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Attend Dog Training Classes

I know these can be expensive and you may not have the time, but they are worth it when you do attend. You need a safe environment where your dog can meet the same dogs over and over again, get used to them, and finally learn to accept them. Dogs in the same house are rarely aggressive to each other unless they are badly trained or one had a traumatic past. If you don’t want a house full of dogs, get your pup to meet others regularly, so he sees and knows that they are just like him and there is nothing wrong with a little mingling.

Besides this natural remedy of just meeting other dogs regularly, you also get the benefit from the class itself. The classes should help deal with the problem as well, using techniques such as desensitization, counter-conditioning and the

“Jolly Routine’.

Be Jolly When You See Other Dogs

Dogs can smell fear. When they sense you getting tensed, they begin to get tensed as well. Because we’ve noticed our dogs acting poorly when they meet new dogs, we begin to panic when a dog is approaching. Unfortunately, what that means is even if our dog wasn’t going to get vicious, because we are panicking, our dog senses that and thinks the other dog is making you feel uncomfortable. Naturally, your dog will want to come to your rescue and fight-off the other dog. The poor pup had no intention of being aggressive today, but you being tense made him tense and he bit the pooch. That’s a vicious cycle.

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Many dogs potentially are not actually aggressive

The unfortunate reality is that many dogs potentially are not actually aggressive. They have only been reacting that way because maybe they had one bad encounter with a dog, and ever since, you expected them to do the same, or never gave them a chance to be better, and your fear makes them react violently to other dogs. But thankfully, there is a fix.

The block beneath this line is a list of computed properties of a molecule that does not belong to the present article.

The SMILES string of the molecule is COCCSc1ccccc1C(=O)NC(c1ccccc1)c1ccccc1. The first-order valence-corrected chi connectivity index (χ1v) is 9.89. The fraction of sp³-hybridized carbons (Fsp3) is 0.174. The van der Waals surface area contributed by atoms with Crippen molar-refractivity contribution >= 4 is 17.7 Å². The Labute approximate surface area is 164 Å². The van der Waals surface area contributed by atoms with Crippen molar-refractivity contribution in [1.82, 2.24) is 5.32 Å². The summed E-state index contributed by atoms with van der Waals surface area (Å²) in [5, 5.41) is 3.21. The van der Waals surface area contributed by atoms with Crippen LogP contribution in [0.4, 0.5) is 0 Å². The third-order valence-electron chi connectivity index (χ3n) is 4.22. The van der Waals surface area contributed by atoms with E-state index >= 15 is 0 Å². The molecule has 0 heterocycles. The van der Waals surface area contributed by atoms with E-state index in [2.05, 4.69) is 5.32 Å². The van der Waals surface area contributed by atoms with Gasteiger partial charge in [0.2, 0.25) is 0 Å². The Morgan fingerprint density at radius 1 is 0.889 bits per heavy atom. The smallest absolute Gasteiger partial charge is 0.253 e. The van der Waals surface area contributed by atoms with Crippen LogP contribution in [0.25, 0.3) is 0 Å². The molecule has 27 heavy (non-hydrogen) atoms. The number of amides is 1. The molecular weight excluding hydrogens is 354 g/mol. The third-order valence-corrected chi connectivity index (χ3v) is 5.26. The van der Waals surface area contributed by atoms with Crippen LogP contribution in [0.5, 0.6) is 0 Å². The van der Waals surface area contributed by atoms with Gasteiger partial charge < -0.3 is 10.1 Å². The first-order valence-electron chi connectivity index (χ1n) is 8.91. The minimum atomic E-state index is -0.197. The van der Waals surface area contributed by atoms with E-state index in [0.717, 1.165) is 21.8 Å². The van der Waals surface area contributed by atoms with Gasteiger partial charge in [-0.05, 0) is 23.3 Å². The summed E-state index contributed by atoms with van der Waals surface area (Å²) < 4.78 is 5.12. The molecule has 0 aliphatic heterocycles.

Canine behaviorist William Campbell developed the Jolly Routine, which is a way to help owners adjust their mood when they see another dog approaching. Instead of being fearful, you choose to get excited and that makes your dog calm down and be more open to socializing. There are other nameless variations of this technique, but they involve similar principles.

When you see another dog, relax your body, and don’t be firm on the leash. Get excited with a lot of ‘baby talk’ and when you can play with the other dog, to show it is not a problem. Ask someone to hold your dog while you go play with the other one. Your dog will notice that the other dog isn’t trying to harm you, so she will then relax her attitude. Crown this off with plenty of rewards for either sitting, not barking, or doing anything else you approve of.

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Be Generous With Treats

Yes, don’t forget the treats. A major part of your dog’s training is rewarding her for every obedience. When you meet another dog and yours doesn’t react, give it a high-value treat. Some suggest a snack she never gets to eat at any other time. If your dog is getting tense and you ask her to sit and she complies, or stays down, or looks at you instead of the other dog, gives her a lovely treat. Incorporate a lot of praise and petting too.

When our dogs act poorly, we get disappointed. This almost always shows in our reaction. Unfortunately, this does not make the dog do the right thing the next time. So, instead of showing your disappointment when your dog fails, show approval when she does right. That way, she never feels as though you don’t like her, and that feeling can get passed off as more aggression.

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Always Ask For Help

We don’t know it all, not even trainers, so it is good to ask for help if, despite your efforts, your dog does not seem to be improving. Also remember that these training may take months before they set in, so you have to be in it for the long-haul. One final sad fact on dog/dog aggression is that dogs from shelters have a higher tendency to misbehave. They haven’t been loved or trained right, so it will take some time to get used to being appreciated and fed properly, etc. and this is where you come in, so please, don’t give up on your dog. You can do it!

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# Aggressive Dog